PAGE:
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   Risk Factors for Lower Extremity Amputation

Diabetic ulcers are the most common foot injuries leading to the possibility of lower extremity amputation. Physicians play an important part in the prevention and early diagnosis of diabetic foot complications. In order to manage the diabetic foot, it requires knowledge of the risk factors for amputation. The patient must have a routine evaluation and preventive maintenance. The most common risk factors for ulcer formation include diabetic neuropathy (a family of nerve disorders caused by diabetes), structural foot deformity and peripheral arterial occlusive disease (impaired circulation to the extremities). Patient education regarding foot hygiene, nail care and proper footwear is crucial to reducing the risk of an injury that can lead to ulcer formation. This approach may ultimately lead to a reduction in lower extremity amputations related to diabetes. 

                            Common risk factors for amputation of the diabetic foot
                          include peripheral neuropathy, and structural foot deformity.

* Absence of protective sensation due to peripheral neuropathy

* Arterial insufficiency

* Foot deformity and callus formation resulting in focal areas of high pressure

* Limited joint mobility

* Obesity

* Impaired vision

* Poor glucose control leading to impaired wound healing ulceration,
 infection and peripheral vascular disease.

* History of foot ulcer or lower extremity amputation 
Bedsores or Decubitus Ulcers

          Bedsores (pressure ulcers), also known as pressure sores or decubitus ulcers, result from prolonged pressure that cuts off the blood and oxygen supply to the skin, causing the skin and other tissue to die. The damage may occur in as little time as 12 hours of pressure, but it might not be noticed until days later when the skin begins to break down. The skin is especially likely to develop pressure sores if it is exposed to rubbing (friction) and moving the skin in one direction and the body in another, as in sliding down when the bed head is raised. Dampness (such as from perspiration or incontinence) makes the skin even more susceptible to developing pressure sores. Treatment of these types of problems is what we specialize in. We work with new techniques as well as Hyperbaric Oxygen Treatments. Below are pictures of treatment with Hyperbaric Oxygen as an adjunct to our normal care. The North Florida Amputation Center specializes in modern techniques and oxygen therapy through the use of hyperbaric oxygen chambers. These oxygen chambers infuse the body with 100% oxygen resulting in dramatic improvement in wound recovery resulting in fewer amputations due to the inability of the body to heal itself.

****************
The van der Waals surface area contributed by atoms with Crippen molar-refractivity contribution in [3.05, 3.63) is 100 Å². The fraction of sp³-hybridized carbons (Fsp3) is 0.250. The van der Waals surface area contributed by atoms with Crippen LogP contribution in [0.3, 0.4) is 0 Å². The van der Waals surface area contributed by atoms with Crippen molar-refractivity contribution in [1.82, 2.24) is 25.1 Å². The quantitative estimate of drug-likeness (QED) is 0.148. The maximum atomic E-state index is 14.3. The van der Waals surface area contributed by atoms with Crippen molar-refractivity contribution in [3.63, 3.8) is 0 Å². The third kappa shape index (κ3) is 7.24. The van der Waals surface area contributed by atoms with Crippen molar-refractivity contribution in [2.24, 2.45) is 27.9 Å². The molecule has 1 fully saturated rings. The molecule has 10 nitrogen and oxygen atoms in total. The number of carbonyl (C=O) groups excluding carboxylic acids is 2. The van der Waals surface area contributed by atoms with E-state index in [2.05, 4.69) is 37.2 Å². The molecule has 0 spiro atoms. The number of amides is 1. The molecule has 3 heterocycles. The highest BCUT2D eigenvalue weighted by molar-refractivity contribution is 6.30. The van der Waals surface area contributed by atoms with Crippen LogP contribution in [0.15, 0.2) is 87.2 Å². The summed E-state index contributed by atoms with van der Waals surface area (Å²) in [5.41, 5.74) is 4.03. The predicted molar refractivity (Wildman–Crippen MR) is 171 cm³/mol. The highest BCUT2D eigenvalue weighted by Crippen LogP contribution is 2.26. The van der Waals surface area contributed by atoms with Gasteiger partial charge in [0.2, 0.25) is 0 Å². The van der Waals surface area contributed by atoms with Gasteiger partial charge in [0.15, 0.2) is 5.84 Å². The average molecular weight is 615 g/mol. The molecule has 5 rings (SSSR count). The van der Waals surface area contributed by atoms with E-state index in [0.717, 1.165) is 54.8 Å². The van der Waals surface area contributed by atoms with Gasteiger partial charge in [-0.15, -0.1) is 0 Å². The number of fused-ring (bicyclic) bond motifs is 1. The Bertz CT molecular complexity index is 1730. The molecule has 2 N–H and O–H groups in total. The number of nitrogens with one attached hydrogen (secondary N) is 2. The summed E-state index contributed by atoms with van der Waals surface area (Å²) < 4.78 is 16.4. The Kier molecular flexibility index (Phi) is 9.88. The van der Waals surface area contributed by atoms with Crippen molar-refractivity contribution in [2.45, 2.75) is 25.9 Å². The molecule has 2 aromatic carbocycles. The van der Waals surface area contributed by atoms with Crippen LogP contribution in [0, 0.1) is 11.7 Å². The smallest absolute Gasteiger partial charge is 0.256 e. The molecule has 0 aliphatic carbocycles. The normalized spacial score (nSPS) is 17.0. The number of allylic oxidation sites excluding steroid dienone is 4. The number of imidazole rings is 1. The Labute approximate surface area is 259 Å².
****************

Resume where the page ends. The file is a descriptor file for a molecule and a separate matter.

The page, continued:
Below is a wound treated with HBOT and after 30 treatments it is almost closed. the doctor

will evaluate.


HBOT has a long history of use for various medical conditions especially wound care, but can be applied to other maladies including burn injuries, migraine headaches, rheumatoid arthritis and stroke rehabilitation to name a few. Medicare currently covers oxygen therapy for 14 different medical conditions